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Heavy Burden 

Being overweight is not only a social and professional albatross, it's becoming America's number one killer.

If you think smokers or young guys blasting loud music from their cars are social pariahs these days, try being fat. There is perhaps no bigger social or professional stigma than being overweight. The attitude that overweight people are lazy, slovenly and incompetent, even if it's not spoken outright, is commonplace -- and manifested every day. It's the resume tossed in the trash because the applicant doesn't fit the "company's image." It's the knowing looks and smirks at restaurants. And it's the countless social situations when folks are made to feel unacceptable, or just plain invisible. But even though it's undeniably unjust to equate someone's weight with their competence or worth as a person, there are some definite links between a person's weight and his or her health. Namely, being overweight can kill you. Surgeon General David Satcher stated recently that the nation's obesity epidemic has gotten so bad that it will soon overtake tobacco as the leading cause of preventable deaths. Some 300,000 people will die this year from illnesses directly caused or worsened by being overweight (namely heart disease, not to mention diabetes, hypertension and a host of other health problems). Studies also indicate that over 60 percent of adults in America are overweight or obese, as are nearly 14 percent of children. What's worse, these rates have steadily risen over the past decade, and the deadly trend is expected to continue.

Growing up fatCarol Taylor is down to a healthy weight now, but it's been a long, long struggle. Taylor had been heavy all her life -- it ran in the family. Her mom and niece both weighed over 300 pounds, and her six older brothers were all big, hulking men. Part of Taylor's weight problem came from her upbringing on a farm in a small town in Ohio. Around the Taylor household, eating was a favorite pastime, and the idea of exercise a foreign concept.

"My parents came up during the Depression, so food was very important to them," Taylor said. "Every meal was a big family event, there were always huge portions, and we were expected to clean our plates. Exercise was doing your chores. The idea of physical activity for fun or benefit was beyond anyone's comprehension."

School for Taylor was filled with all the stereotypical worst case scenarios -- sitting down for lunch only to have the rest of the table get up and leave en masse, always being the last one picked during gym class, and being teased relentlessly as the "fat kid."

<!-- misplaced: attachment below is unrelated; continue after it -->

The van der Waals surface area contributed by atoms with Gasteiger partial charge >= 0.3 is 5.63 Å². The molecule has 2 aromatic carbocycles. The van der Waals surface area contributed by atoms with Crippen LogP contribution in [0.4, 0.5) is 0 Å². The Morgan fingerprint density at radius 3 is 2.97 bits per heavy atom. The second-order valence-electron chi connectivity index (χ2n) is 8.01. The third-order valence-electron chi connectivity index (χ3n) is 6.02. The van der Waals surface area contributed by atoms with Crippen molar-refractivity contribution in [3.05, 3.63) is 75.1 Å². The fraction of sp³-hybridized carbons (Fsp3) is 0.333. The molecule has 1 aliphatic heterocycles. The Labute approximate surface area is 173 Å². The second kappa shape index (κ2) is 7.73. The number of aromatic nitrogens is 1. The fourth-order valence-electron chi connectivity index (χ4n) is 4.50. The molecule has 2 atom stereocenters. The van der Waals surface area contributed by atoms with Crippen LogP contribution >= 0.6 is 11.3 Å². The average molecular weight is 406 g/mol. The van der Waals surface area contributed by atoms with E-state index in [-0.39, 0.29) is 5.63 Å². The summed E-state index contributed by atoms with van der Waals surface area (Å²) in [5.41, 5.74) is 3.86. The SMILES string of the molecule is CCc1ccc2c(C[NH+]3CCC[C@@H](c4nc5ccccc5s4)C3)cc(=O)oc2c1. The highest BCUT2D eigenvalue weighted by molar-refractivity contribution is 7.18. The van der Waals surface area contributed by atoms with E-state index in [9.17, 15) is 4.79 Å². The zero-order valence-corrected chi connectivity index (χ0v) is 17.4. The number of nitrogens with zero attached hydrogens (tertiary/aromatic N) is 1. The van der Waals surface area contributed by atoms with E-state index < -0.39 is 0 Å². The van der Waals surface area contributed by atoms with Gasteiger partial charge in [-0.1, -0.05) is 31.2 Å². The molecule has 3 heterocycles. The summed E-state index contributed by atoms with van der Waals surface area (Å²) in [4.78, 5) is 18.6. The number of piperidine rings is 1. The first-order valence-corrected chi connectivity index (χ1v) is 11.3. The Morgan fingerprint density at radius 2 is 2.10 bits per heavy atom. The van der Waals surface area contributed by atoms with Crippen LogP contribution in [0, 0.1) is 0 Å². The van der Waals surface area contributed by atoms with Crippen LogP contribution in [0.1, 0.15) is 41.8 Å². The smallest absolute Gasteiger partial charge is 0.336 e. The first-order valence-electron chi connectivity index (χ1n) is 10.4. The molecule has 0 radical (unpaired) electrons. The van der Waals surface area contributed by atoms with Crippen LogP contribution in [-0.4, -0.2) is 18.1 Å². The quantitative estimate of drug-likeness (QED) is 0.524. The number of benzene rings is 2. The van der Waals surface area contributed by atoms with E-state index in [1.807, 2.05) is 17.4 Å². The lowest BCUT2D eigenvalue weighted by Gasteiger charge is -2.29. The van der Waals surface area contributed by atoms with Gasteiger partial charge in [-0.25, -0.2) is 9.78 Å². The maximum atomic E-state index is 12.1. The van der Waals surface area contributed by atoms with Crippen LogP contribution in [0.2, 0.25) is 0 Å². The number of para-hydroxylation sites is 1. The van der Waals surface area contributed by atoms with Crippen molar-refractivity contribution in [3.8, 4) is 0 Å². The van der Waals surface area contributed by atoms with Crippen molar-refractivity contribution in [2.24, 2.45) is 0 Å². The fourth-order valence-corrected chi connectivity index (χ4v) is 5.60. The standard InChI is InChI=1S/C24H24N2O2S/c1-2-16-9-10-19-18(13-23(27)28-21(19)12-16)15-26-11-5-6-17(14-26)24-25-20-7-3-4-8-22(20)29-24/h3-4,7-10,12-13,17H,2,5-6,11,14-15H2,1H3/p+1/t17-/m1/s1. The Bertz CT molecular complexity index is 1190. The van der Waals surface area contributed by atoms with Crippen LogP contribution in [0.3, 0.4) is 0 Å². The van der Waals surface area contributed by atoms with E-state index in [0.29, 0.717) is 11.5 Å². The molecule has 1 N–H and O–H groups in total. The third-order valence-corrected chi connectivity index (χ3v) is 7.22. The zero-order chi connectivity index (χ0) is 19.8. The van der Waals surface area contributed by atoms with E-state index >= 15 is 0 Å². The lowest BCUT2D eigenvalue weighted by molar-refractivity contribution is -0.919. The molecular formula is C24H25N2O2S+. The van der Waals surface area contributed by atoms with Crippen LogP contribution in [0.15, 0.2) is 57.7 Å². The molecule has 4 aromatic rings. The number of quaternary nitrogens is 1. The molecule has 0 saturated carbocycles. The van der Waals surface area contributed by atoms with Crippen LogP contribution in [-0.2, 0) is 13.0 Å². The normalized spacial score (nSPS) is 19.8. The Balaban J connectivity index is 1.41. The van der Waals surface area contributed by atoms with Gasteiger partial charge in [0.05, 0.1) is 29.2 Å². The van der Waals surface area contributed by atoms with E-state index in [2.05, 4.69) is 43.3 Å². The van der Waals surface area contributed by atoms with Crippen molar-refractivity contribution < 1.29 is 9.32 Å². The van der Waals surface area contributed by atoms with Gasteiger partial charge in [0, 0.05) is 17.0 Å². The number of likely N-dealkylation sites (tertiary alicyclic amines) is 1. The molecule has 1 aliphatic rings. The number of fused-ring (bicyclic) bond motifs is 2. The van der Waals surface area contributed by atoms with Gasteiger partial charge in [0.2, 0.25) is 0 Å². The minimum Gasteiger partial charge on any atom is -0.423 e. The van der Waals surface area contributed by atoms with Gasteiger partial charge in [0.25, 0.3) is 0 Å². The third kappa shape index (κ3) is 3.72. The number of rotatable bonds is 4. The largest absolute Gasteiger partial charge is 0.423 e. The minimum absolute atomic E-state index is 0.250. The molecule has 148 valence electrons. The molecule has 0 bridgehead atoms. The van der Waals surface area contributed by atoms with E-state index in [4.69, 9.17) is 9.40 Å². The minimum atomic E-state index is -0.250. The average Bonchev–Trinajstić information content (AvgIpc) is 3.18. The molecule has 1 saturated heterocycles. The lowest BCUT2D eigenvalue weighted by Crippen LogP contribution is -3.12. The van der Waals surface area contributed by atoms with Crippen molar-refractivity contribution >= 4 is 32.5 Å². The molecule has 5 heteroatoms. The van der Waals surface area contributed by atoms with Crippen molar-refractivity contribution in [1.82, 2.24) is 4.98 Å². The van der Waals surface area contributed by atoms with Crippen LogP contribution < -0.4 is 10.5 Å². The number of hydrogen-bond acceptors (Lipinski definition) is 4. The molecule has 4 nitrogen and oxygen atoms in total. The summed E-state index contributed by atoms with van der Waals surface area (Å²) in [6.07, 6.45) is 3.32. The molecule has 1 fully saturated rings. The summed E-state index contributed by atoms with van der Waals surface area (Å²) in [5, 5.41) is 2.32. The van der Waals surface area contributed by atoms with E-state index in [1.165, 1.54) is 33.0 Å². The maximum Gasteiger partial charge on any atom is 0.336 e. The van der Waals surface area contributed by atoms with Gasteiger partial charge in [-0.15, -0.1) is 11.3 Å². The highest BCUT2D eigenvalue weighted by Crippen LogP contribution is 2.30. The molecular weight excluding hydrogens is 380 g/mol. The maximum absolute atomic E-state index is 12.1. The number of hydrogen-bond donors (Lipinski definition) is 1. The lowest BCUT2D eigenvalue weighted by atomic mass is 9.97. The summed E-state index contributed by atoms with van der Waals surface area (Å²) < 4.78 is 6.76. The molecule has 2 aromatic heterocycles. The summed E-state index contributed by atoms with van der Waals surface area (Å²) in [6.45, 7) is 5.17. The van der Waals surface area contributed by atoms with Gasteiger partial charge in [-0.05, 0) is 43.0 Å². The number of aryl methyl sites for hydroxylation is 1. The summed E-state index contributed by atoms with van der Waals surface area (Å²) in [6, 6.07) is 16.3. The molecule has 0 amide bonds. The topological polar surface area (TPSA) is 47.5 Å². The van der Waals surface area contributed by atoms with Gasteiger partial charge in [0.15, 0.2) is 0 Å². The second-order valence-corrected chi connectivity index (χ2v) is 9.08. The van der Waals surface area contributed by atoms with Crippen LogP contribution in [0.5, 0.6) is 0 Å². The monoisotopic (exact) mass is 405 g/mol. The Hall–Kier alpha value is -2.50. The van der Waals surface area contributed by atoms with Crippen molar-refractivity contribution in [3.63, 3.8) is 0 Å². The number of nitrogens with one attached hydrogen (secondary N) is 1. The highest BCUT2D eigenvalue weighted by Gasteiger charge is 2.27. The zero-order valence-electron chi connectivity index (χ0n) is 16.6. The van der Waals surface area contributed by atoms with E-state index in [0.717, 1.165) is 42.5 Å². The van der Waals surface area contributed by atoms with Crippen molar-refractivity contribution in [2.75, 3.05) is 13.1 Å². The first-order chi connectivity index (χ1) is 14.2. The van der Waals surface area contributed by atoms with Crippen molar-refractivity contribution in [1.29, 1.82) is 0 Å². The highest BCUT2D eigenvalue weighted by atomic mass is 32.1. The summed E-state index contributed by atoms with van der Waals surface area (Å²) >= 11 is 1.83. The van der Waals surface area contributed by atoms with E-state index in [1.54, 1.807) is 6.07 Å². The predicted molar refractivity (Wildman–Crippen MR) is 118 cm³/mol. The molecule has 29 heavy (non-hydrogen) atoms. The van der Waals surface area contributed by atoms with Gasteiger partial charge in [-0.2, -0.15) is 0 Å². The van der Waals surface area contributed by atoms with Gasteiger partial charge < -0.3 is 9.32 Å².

"It was horrible," Taylor said. "I was a very lonely, unhappy and withdrawn child. I just wanted to disappear into the woodwork. And of course that only reinforced my bad eating habits because food was a comfort for me. It became a vicious cycle."

After high school she went to the University of Akron, landed her first job, and rented her own apartment. It should have been a great time in her life -- she was miserable.

In February 1983, she looked in the mirror and saw a depressed 265-pound, 23-year-old woman who was suffering from a number of health problems. She decided it was time for a change. "I said enough is enough. I felt bad all the time. I was unhappy. And I knew I could be a damn attractive woman if I just lost some weight."

With the help and support from her friends and co-workers, she started making lifestyle changes. Instead of pigging out on fast food for lunch, she ate sensibly and walked two miles. If she really wanted a candy bar, she had one, but then she balanced it out later with exercise or cutting calories elsewhere.

One of her biggest challenges was, of all things, her mother.

"When I would visit my mother she would make all these fatty foods that she knew I was trying to avoid," explains Taylor. "And if I didn't eat it, she would say, "I spent all day cooking this and you won't even try it. You don't love me anymore.' It wasn't that she didn't want me to lose weight. It's that she didn't know what was going to happen to me. Fat me she knew. The person she saw emerging had far different goals and values, and she didn't know what to make of it. It's not uncommon for people trying to lose weight to be sabotaged by the people they count on the most."

Despite the ups and downs, Taylor stuck to her guns, and over the next year lost 100 pounds. Taylor's life took off on a new direction. She began teaching part-time at college, got involved with community theater, joined the bowling team at work, and started dating.

"It was an entirely new me," she said. "For the first time in my life I shopped for clothes to look good in, not to hide my body. I had to learn to put on makeup and style my hair. I had never done it before; I never cared. Suddenly I was having fun and enjoying life."

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